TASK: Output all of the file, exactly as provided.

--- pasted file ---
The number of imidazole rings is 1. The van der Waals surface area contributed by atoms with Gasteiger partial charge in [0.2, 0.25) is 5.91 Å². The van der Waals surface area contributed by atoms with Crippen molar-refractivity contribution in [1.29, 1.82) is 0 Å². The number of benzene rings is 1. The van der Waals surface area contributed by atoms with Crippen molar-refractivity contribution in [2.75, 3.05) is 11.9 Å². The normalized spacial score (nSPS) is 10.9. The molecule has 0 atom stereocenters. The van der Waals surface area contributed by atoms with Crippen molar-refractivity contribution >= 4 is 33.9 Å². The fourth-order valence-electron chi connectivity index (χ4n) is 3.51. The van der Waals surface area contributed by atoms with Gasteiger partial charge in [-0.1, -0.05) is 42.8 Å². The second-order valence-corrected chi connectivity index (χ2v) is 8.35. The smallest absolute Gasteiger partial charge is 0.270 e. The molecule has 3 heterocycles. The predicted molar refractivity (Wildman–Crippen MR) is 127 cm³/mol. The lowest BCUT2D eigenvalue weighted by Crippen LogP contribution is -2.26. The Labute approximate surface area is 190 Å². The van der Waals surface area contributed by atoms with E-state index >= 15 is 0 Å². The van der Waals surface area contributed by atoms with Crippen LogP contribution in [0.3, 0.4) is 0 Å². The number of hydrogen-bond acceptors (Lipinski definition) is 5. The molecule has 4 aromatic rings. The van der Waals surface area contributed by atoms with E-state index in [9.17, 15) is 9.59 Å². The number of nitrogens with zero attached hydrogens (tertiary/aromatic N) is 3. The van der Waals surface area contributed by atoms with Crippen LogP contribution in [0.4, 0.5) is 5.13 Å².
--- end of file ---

The number of imidazole rings is 1. The van der Waals surface area contributed by atoms with Gasteiger partial charge in [0.2, 0.25) is 5.91 Å². The van der Waals surface area contributed by atoms with Crippen molar-refractivity contribution in [1.29, 1.82) is 0 Å². The number of benzene rings is 1. The van der Waals surface area contributed by atoms with Crippen molar-refractivity contribution in [2.75, 3.05) is 11.9 Å². The normalized spacial score (nSPS) is 10.9. The molecule has 0 atom stereocenters. The van der Waals surface area contributed by atoms with Crippen molar-refractivity contribution >= 4 is 33.9 Å². The fourth-order valence-electron chi connectivity index (χ4n) is 3.51. The van der Waals surface area contributed by atoms with Gasteiger partial charge in [-0.1, -0.05) is 42.8 Å². The second-order valence-corrected chi connectivity index (χ2v) is 8.35. The smallest absolute Gasteiger partial charge is 0.270 e. The molecule has 3 heterocycles. The predicted molar refractivity (Wildman–Crippen MR) is 127 cm³/mol. The lowest BCUT2D eigenvalue weighted by Crippen LogP contribution is -2.26. The Labute approximate surface area is 190 Å². The van der Waals surface area contributed by atoms with E-state index >= 15 is 0 Å². The van der Waals surface area contributed by atoms with Crippen LogP contribution in [0.3, 0.4) is 0 Å². The number of hydrogen-bond acceptors (Lipinski definition) is 5. The molecule has 4 aromatic rings. The van der Waals surface area contributed by atoms with E-state index in [9.17, 15) is 9.59 Å². The number of nitrogens with zero attached hydrogens (tertiary/aromatic N) is 3. The van der Waals surface area contributed by atoms with Crippen LogP contribution in [0.4, 0.5) is 5.13 Å².